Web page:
Eric Standridge is a freelance writer with an interest in history. His main focus is writing about Oklahoma.
There is a place in southeast Oklahoma that conjures tales of medieval knights, wholesome princesses, and glorious adventures. It is a place rich with history but nearly forgotten in the echoes of time.
Situated on the southwest slope of Cameron Mountain, near Poteau, Oklahoma, Captain's Castle sits like a misplaced Arthurian legend. Also known as Reynold's Castle, the massive stone structure is truly a unique architectural wonder.
The Castle's Origins
The castle was built by Captain J. E. Reynolds for his wife Felicity in 1890. Constructed with native stone quarried from a nearby hillside, the Captain's Castle was modeled after the medieval castles of ancient Europe. According to deeds left behind by Felicity, the castle originally sat on 240 acres. The walls are two feet thick, and both the inner and outer layers of rock are insulated with gravel and sand. Despite the cold stone walls, the castle remained comfortably warm because the Captain installed several coal-burning fireplaces throughout the dwelling. With its stone turrets accentuating the roofline and with two octagon-shaped towers, this citadel home could also easily hold off a horde of ruthless barbarians.
While the Captain's Castle is, indeed, particularly fascinating, the real story lies behind the man who created it.
The Captain's History
James Reynolds was born on July 17, 1837. Not much is known about his early history, but it can be said that he was a passionate and domineering young man. Reynolds was considered "The Original Male Chauvinist" as he had little respect for women and even less respect for women's work.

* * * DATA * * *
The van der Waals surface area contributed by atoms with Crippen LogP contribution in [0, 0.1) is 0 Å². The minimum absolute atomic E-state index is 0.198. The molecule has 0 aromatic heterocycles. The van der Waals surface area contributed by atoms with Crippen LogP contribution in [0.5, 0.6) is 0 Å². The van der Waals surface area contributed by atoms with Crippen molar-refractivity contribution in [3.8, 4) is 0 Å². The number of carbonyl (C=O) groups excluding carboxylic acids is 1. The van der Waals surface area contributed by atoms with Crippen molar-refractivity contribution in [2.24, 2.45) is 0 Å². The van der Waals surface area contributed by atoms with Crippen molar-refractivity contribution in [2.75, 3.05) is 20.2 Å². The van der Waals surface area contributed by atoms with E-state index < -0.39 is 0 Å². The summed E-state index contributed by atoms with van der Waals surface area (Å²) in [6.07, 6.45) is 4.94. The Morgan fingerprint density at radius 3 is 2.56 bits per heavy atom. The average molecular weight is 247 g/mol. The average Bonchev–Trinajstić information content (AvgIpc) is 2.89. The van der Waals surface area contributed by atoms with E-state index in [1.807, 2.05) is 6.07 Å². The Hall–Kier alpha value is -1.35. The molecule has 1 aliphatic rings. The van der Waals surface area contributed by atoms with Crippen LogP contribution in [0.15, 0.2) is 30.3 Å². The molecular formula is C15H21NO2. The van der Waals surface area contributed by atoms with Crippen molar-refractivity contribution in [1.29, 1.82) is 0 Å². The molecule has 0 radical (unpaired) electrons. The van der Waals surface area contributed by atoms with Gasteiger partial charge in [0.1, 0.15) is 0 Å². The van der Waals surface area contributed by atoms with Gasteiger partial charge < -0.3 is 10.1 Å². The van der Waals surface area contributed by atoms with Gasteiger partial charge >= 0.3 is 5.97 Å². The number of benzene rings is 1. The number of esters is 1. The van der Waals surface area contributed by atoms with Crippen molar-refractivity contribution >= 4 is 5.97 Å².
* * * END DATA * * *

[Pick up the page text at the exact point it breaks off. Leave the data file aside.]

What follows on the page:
That all changed with the onset of the Civil War.
Reynolds was around 25 years of age when he joined the War. Having been raised in a southern family, he quickly joined sides with the Confederates. He was wounded multiple times at the Battle of New Hope during the bloody Atlanta Campaign. The injuries were so serious that he would have died had it not been for the two daughters of his commanding officer who tenderly nursed him back to health. During his service, he rose through the ranks of Company K, 30th Mississippi Infantry ("Dixie Boys" of Carroll County). Eventually, through hard work and dedication, he became its captain shortly before the War ended.
His experiences in the Civil War left him a changed man. Chivalry replaced chauvinism. He now showed women the utmost courtesy, a trait that would remain with him for the rest of his life. This was exemplified in his reverence for the two sisters that saved his life. His respect for them was so profound that towards the end of his life, he commissioned a large marble statue of the sisters in order to commemorate the incident. The statue was to be placed above his future burial plot.
Building a Dream
When the War ended, Captain Reynolds did not surrender, but instead drifted off to Mexico. During his short time there, he was highly influenced by the high grandeur of the wealthy and elite. When he finally left Mexico a few years later, he was determined to build himself a castle like the ones he had seen in Mexico.
Reynolds eventually settled in Indian Territory with his new wife Felicity and established his family just outside of Fort Smith where the community of Arkhoma exists today. The Captain prospered in the Indian Territory, becoming a successful merchant and rancher. He was heavily involved in the development of coal mines in the region.
The Reynolds family, which grew to include a number of children, lived in their Arkhoma home for more than twenty years until the Frisco Railroad was built in southwest from Fort Smith to Paris, Texas in 1886. Two years later, a post office was established in the new railroad town of Cameron. In 1890, Felicity secured title to a parcel of land there. Construction of Captain's Castle began when Reynolds was 53 years old. Within a few short years, a great medieval castle rose from the side of Cameron Mountain.